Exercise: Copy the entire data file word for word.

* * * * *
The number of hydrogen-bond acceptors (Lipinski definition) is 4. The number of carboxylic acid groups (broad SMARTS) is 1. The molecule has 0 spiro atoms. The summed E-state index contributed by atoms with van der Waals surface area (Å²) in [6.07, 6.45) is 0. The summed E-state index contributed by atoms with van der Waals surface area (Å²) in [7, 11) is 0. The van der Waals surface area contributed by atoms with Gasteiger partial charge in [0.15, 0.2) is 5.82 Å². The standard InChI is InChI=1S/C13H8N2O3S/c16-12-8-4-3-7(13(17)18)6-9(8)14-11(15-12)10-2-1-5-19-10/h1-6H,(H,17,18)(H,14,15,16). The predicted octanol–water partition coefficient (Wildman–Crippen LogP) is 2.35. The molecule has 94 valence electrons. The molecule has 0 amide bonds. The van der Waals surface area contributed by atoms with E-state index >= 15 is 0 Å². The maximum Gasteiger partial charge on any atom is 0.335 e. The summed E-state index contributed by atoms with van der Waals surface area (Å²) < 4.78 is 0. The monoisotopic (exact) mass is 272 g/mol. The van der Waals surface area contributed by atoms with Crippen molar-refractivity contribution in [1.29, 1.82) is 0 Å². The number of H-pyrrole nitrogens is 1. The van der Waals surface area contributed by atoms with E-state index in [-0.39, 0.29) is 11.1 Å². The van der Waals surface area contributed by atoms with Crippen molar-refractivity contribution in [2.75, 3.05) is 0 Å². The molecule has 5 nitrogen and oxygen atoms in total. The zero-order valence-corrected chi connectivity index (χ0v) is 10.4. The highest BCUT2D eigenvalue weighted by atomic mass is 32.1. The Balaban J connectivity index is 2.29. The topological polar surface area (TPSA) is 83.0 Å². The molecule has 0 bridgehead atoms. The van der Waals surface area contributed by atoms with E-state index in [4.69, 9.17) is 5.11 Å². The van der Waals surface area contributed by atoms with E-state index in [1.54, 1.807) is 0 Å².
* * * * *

The number of hydrogen-bond acceptors (Lipinski definition) is 4. The number of carboxylic acid groups (broad SMARTS) is 1. The molecule has 0 spiro atoms. The summed E-state index contributed by atoms with van der Waals surface area (Å²) in [6.07, 6.45) is 0. The summed E-state index contributed by atoms with van der Waals surface area (Å²) in [7, 11) is 0. The van der Waals surface area contributed by atoms with Gasteiger partial charge in [0.15, 0.2) is 5.82 Å². The standard InChI is InChI=1S/C13H8N2O3S/c16-12-8-4-3-7(13(17)18)6-9(8)14-11(15-12)10-2-1-5-19-10/h1-6H,(H,17,18)(H,14,15,16). The predicted octanol–water partition coefficient (Wildman–Crippen LogP) is 2.35. The molecule has 94 valence electrons. The molecule has 0 amide bonds. The van der Waals surface area contributed by atoms with E-state index >= 15 is 0 Å². The maximum Gasteiger partial charge on any atom is 0.335 e. The summed E-state index contributed by atoms with van der Waals surface area (Å²) < 4.78 is 0. The monoisotopic (exact) mass is 272 g/mol. The van der Waals surface area contributed by atoms with Crippen molar-refractivity contribution in [1.29, 1.82) is 0 Å². The number of H-pyrrole nitrogens is 1. The van der Waals surface area contributed by atoms with E-state index in [-0.39, 0.29) is 11.1 Å². The van der Waals surface area contributed by atoms with Crippen molar-refractivity contribution in [2.75, 3.05) is 0 Å². The molecule has 5 nitrogen and oxygen atoms in total. The zero-order valence-corrected chi connectivity index (χ0v) is 10.4. The highest BCUT2D eigenvalue weighted by atomic mass is 32.1. The Balaban J connectivity index is 2.29. The topological polar surface area (TPSA) is 83.0 Å². The molecule has 0 bridgehead atoms. The van der Waals surface area contributed by atoms with E-state index in [4.69, 9.17) is 5.11 Å². The van der Waals surface area contributed by atoms with E-state index in [1.54, 1.807) is 0 Å².